In disputes between, on the one hand, an administrative entity defined by geographical boundaries (city, region, or state) and, on the other hand, the holder of a domain name composed, in whole or in part, of the name of this administrative entity, out-of-court decisions resulting from the regulation governing generic top-level domains (gTLDs) are rendered, almost systematically, in favor of the defendant.

As a reminder, the success of a UDRP procedure depends on the ability, for the claimant, to demonstrate, cumulatively, i) that he is the owner of a trademark, ii) that the disputed domain name is identical or similar to this trademark, iii) that the defendant has no right or legitimate interest in the said domain name, iv) that he registered the domain name in bad faith and v) that he also uses it in bad faith.

Often the failure of the claimant is due to the lack of a trademark. In such a situation, the UDRP complaint is flawed from the start. In the presence of a trademark, the claimant remains required to prove that the defendant has no right or legitimate interest in the disputed domain name and that he acted in bad faith. The burden is heavy for the claimant, confronted with the probatio diabolica. This is why the burden of proof can easily be reversed. However, in the context of a dispute over a geographical name, defense finds its foundations in fundamental rights, starting with freedom of expression and freedom of trade. Trying to get such a domain name transferred through UDRP is utopian.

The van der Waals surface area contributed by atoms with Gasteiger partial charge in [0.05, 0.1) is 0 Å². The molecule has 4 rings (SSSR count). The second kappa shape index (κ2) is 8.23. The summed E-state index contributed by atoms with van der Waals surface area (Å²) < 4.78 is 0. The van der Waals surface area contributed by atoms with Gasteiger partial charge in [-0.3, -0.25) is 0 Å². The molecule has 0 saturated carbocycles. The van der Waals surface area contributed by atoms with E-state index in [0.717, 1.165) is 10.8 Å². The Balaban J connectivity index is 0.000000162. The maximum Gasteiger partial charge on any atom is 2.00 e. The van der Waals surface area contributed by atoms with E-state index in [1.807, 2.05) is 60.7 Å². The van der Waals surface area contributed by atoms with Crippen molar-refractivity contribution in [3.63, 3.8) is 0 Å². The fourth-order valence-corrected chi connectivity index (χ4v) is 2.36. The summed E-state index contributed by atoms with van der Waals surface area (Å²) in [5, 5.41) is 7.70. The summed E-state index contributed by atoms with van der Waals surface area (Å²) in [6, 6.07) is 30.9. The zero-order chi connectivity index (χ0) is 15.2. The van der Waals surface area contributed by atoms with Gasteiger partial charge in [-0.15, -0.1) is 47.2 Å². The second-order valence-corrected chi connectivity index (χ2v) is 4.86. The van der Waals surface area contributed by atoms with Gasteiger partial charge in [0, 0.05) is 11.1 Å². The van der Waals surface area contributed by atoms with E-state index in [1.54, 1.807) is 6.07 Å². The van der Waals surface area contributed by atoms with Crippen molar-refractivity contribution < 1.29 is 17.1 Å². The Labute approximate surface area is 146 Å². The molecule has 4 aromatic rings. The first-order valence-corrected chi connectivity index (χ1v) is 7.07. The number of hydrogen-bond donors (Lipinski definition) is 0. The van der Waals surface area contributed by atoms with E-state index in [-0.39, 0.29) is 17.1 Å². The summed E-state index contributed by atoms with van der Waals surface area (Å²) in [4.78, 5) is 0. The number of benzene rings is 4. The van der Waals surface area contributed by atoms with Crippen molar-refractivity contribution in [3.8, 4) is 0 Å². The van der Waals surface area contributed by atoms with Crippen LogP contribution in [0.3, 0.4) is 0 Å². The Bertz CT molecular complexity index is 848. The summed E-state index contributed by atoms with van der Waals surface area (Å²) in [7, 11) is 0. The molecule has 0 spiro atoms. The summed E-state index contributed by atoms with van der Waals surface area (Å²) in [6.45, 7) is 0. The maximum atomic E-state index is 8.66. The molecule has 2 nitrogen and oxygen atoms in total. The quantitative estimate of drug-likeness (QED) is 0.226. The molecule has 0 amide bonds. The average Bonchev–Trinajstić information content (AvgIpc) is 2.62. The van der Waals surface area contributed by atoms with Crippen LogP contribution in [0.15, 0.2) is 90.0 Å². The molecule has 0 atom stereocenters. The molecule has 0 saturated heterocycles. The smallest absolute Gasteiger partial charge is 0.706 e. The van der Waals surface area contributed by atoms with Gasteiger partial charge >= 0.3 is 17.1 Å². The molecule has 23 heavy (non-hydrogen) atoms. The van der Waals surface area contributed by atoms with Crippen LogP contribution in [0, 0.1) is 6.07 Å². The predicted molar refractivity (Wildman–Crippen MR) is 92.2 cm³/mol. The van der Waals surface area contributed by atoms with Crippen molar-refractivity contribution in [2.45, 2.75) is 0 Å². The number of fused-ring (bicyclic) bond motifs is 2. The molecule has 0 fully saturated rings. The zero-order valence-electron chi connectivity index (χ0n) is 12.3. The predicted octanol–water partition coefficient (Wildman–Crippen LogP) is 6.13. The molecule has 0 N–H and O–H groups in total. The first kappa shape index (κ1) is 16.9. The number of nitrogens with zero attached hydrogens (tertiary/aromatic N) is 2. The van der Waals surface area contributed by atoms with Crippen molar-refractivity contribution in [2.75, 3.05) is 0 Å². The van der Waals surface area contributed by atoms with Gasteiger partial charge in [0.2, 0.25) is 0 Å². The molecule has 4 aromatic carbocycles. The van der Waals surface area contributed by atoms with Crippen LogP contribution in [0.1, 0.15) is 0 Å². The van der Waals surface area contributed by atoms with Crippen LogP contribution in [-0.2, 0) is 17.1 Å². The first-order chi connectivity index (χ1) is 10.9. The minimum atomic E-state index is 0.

Recently, the city of Parramatta, on the outskirts of Sydney, initiated proceedings against the domain name, registered in 2004 and last acquired in 2012. Unsurprisingly, the city of Parramatta did not succeed. (WIPO, D2021-0773, City of Parramatta Council v. Hayden Quarman, May 12, 2021). However, the claimant was in a relatively favorable position since, unlike most administrative bodies that have entered into such proceedings, the claimant brandished several marks incorporating the name “Parramatta,” one of which dates from 1983. However, the panelist wisely made it clear that this trademark was limited in its scope, its certificate bearing the inscription: “Registration of this trade mark shall give no right to the exclusive use of the geographical name PARRAMATTA NSW”. Moreover, the panelist added that the claimant had not demonstrated that its trademark “Parramatta” had acquired a secondary meaning. As a result, the request was rejected. In addition, the panelist considered it unnecessary to address issues relating to law or legitimate interest, on the one hand, and bad faith, on the other. As the conditions are cumulative, some panelists consider that it would be superfluous to extend the reasoning. In the present case, it would have been discovered that the defendant could not demonstrate any website initiation and, thanks to, that the domain name was for sale at least since 2014, enough to question the real motivations of the domain name holder, clearly far from a use honestly relating to freedom of expression or freedom of trade.